The organizers expected just 50 people. But on May 15, 1902, nearly 500 women packed into the meeting hall at 88 Monroe St. on the Lower East Side, with more gathered outside.

“New York never saw such a huge gathering of Jewish women,” one of the local newspapers proclaimed.

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And the women were angry. The ladies took turns addressing the crowd, but it was Fanny Levy, a 35-year-old mother of six, who had the line of the evening. Lamenting the lack of results that efforts from others had brought, Levy exhorted the crowd, “This is their strike? Let the women make a strike; then there will be a strike!”

For an early example of activism and the power of women in New York City, look no further than the kosher meat strike of 1902 — a mostly forgotten incident that tore the Lower East Side apart. “This is an early example of consumer activism,” says Scott D. Seligman, author of the new book, “The Great Kosher Meat War of 1902: Immigrant Housewives and the Riots That Shook New York City” (Potomac Books).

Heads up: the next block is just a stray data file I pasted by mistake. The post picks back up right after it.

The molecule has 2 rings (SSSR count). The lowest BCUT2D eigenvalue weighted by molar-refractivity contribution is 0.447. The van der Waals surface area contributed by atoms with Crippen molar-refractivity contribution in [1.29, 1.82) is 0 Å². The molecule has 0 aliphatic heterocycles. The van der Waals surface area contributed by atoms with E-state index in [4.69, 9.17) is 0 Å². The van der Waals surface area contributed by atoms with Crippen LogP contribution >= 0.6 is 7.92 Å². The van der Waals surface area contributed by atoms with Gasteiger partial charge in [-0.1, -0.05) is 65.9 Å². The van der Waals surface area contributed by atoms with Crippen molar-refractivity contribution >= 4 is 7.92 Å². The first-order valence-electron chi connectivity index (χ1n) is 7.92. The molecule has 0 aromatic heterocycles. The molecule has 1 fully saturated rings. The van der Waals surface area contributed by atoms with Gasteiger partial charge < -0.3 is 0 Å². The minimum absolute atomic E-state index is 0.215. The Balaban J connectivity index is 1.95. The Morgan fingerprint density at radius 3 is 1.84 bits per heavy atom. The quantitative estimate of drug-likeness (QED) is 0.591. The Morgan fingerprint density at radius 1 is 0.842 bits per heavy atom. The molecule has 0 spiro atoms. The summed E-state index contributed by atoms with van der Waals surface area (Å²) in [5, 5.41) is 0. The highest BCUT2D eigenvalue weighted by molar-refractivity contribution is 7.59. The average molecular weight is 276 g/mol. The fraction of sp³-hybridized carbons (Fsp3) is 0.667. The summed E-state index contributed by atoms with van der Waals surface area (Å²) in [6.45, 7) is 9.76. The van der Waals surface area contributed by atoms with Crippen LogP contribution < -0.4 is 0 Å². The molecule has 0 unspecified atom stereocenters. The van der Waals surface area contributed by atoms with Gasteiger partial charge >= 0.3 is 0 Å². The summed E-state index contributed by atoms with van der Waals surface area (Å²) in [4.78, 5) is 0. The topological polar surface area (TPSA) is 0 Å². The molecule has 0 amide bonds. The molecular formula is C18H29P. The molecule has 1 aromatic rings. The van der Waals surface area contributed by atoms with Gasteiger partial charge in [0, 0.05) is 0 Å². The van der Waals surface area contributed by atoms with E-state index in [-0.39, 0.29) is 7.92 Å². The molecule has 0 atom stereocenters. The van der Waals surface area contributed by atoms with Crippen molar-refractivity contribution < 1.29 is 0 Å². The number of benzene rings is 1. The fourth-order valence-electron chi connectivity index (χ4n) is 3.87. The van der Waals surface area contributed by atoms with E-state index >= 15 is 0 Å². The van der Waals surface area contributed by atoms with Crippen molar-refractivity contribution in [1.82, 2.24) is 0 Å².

The trouble began when the price of kosher beef shot up some 50 percent in just a few months.

“At 18 cents a pound — $5.25 in today’s dollars — kosher beef was now beyond the reach of families that had to pinch pennies to make ends meet,” the author writes.

The Lower East Side’s massive Jewish community was understandably upset, and felt the price hike was due to more nefarious forces than just simple supply and demand.

They weren’t wrong. “There was no question the price was being manipulated,” Seligman said. Read more at NY Post